When the accounts payable department works well, payments to vendors and other business partners are always made on time, which makes everyone happy!
To ensure that your accounts payable department works as well and as efficiently as possible, you need a firm grasp of the relevant KPIs.
Crucial Indicators for Managing Accounts Payable
Invoice processes and approval steps can be seen more clearly with tracking. Efficiency and development necessitate transparency. It reveals the strengths and weaknesses of your current AP approach. You can stop guessing and start making decisions based on hard evidence once you have it.
The most crucial Key Performance Indicators for accounts payable are discussed below if pulling some numbers to improve results appeals to you.
1. The Average Cost of Processing an Invoice.
The first metric to keep an eye on in accounts payable is the typical cost of processing an invoice. You can see how inefficiencies affect your bottom line by tracking the total cost of each step required to process each invoice.
The average processing cost per invoice can be determined by dividing the total amount spent on processing invoices during a given period by the total number of invoices processed during that period. The total amount is your AP expense per statement.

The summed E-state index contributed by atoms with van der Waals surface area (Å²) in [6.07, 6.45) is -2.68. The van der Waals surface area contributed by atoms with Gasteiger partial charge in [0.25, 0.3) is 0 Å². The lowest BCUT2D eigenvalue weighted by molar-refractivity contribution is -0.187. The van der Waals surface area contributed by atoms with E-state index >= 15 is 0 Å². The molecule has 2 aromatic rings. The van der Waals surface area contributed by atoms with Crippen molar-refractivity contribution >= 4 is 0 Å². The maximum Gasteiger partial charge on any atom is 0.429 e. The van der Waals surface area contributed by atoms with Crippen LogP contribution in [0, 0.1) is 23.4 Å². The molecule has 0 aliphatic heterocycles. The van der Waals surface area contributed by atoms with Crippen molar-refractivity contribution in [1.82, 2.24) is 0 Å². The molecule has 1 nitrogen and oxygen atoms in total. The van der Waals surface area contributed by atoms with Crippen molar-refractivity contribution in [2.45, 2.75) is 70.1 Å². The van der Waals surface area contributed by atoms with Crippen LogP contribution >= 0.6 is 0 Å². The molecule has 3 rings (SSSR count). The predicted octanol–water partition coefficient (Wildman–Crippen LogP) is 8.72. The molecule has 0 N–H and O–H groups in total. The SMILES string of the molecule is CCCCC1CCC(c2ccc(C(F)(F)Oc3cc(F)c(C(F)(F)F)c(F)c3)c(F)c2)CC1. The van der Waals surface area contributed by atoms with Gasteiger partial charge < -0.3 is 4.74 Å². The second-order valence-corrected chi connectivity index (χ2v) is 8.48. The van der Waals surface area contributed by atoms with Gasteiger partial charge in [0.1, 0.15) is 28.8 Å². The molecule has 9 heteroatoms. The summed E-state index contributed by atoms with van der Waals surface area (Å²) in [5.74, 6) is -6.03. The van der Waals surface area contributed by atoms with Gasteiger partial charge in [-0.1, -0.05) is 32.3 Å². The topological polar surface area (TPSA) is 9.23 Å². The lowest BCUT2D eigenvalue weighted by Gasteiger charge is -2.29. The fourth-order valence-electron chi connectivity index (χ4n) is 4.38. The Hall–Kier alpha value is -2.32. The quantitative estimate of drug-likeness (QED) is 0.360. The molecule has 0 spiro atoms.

2. Typical Time to Process a Payment
Knowing how long it takes for an invoice to be paid on average can shed light on the bottlenecks in your accounts payable department’s workflow. Do they spend most of their time entering data or working on strategic projects with upper management?
- Almost every business follows a similar process flow when handling invoices, with variations attributable solely to the parties involved. Invoice processing typically entails the following steps for accounts payable specialist:
- Acquiring the purchase order invoice (PO)
- Making sure the purchase order invoices are accurate and correct
- Taking down all of the pertinent information from the bill
- Including Invoice Data in General Ledger and Coding
- Invoices on purchase orders are submitted for review and approval before being paid.
- After an invoice has been approved, the next step is to process the payment and request a duplicate from the supplier.
3. Invoices Processed Per Full-Time Employee (Full-Time Employee)
The CEO, CFO, accounts payable team, suppliers, and vendors are usually involved in accounts payable processes from purchase to payment. Analyzing non-AP staff contributions can increase invoice processing per accounts payable employee.
By introducing automation into your accounts payable cycle time, you can reduce the time it takes to process each invoice; consequently, your accounts payable staff can devote more time to other tasks. One way to increase the speed with which invoices are processed is to reduce the time it takes for parties involved in the approval process to issue decisions on submitted invoices.
4. The Ratio of Invoices with Problems to All Invoices.
A billing exception is a discrepancy discovered on an invoice during receipt or processing. The following are examples of standard invoice exceptions: